Step 2 is the hard part.

Matt Ginzton writes here.

The Perils of Halfway Speaking Spanish

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One of my favorite things about being in Argentina is the opportunity to learn Spanish for real — I’d taken a few months of classes and have that stilted working knowledge which comes from classes which means that if I have time to think very carefully I could maybe construct and understand correct sentences, but at the speed of real conversation, all bets are off. So it was when we arrived here; being surrounded by Spanish (or Castellano, the Argentinian version), it’s not quite full immersion but there’s still plenty of opportunity for learning and I can feel my brain expanding day by day. Once you get to this point with a language, I find, it’s more important to just keep soaking it up, forward forward forward, not bothering to backtrack when you don’t understand every single word or concept in a conversation perfectly — if you interrupt the flow, you’ll get that one discrete piece correct but lose the bigger picture.

Many times I’ve had the sense that I understood everything in the conversation up until 3-ish sentences ago, but have a much hazier picture of the most recent bit. If we just keep talking, that window will revise itself as the formerly most recent bit becomes clearer from context — so at the end of a conversation I’ll have more than the gist of it, but if you interrupt at any moment and ask exactly what we’re talking about I might be confused. This occasionally leaves room for comical misunderstandings but by and large is the most rapid way of learning I’ve found.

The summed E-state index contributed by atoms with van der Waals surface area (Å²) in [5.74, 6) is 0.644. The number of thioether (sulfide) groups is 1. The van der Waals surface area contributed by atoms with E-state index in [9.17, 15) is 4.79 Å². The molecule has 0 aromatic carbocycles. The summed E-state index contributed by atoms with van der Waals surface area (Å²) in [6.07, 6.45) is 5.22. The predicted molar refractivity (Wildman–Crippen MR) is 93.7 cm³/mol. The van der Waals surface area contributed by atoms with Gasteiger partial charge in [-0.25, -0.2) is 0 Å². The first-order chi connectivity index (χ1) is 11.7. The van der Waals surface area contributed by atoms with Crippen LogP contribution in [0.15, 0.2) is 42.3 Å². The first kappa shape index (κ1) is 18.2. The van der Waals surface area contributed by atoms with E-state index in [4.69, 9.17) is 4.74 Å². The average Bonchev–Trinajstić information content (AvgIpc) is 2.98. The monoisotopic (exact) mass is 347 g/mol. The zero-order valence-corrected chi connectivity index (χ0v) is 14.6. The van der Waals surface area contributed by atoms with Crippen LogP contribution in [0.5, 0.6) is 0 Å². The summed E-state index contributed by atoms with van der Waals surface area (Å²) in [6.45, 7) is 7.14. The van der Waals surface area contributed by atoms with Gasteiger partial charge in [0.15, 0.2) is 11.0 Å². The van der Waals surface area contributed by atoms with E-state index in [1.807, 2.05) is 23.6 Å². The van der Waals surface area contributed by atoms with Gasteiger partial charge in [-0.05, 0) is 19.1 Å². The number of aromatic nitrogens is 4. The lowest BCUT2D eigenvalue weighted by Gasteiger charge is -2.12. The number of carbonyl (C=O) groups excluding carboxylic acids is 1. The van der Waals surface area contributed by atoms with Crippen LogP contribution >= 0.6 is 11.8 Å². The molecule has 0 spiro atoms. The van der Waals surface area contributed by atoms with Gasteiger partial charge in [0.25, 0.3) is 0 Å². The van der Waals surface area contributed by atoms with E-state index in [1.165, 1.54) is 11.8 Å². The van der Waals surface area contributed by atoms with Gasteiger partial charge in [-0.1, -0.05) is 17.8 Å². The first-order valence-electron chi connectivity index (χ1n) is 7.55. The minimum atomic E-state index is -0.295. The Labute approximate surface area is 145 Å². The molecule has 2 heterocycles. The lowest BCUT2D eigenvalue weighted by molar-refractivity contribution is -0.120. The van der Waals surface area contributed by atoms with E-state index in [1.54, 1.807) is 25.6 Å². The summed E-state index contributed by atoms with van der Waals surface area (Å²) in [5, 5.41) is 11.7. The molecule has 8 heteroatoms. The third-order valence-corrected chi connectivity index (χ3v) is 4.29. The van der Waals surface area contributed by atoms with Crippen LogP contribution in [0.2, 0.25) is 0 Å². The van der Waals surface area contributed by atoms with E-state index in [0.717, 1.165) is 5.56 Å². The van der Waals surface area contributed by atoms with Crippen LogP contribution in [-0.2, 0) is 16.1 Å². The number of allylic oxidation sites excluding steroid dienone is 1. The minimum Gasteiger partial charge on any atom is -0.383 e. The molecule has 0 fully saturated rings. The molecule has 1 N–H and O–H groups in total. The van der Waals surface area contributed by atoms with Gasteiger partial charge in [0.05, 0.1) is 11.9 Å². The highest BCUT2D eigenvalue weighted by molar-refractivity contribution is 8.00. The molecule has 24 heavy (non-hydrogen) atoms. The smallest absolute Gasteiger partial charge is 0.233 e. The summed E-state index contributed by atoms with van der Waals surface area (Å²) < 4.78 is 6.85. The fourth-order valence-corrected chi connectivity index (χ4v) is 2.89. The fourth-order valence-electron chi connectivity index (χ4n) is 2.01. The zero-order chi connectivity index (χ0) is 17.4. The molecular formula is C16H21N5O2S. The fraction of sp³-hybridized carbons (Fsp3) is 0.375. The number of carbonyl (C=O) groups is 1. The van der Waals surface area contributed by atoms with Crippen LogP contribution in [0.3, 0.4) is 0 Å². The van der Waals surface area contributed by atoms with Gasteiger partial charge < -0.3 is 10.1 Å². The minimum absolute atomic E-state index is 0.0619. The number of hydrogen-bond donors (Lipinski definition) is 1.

This is all by way of excusing myself for the fact that when Javier was driving me and Vanessa up the mountain to Glaciar Martial, where we were to hike around the ski area for a while, and he was explaining to us how we could return to the town of Ushuaia — either along the road we’re currently driving on, or a trail that starts alongside the road, and here’s where to find the trail, and here’s how long to budget for it, and here are some other useful things to know when hiking around the ski area — I didn’t understand the part about the trail being delineated with yellow trail markers, and I didn’t let it bother me that I didn’t understand it.

And this is all by way of excusing myself for the fact that on the way down, we easily found the trail next to the road, then, without knowing it, immediately lost it. We continued along a nicely cleared dirt road until it ended in a swamp, with foot tracks going ahead through the swamp and another well-trodden foot path to the right. Avoiding the swamp, we turned right, and headed downhill for about 50 yards where the trail abruptly petered out. Backtracking, we decided the trail through the swamp also looked pretty well trafficked, so off we went, but after half an hour we hadn’t made it very far, our feet were getting soaked, it was starting to rain, and this trail too was disappearing.

At some point during all this, Vanessa — who’s more competent at Spanish comprehension than I am, but also a lot more reluctant to admit it and act on it — said something about following the yellow brick road, which I took as an allusion to the fact that we were lost in Oz, but which was actually her wondering where to find the yellow trail markers — which she had actually understood in Javier’s instructions.

Eventually we gave up on the swamp trail, backtracked all the way to the paved road, and, about 5 feet from the paved road, found the extremely-obvious-in- retrospect yellow trail markers leading off at 90 degrees to the trail we’d been lost on. (In our defense, they were a lot easier to see in the return direction, and were hidden by the slope in the direction we were originally going.)

Anyway. Knowing just enough to be dangerous, indeed.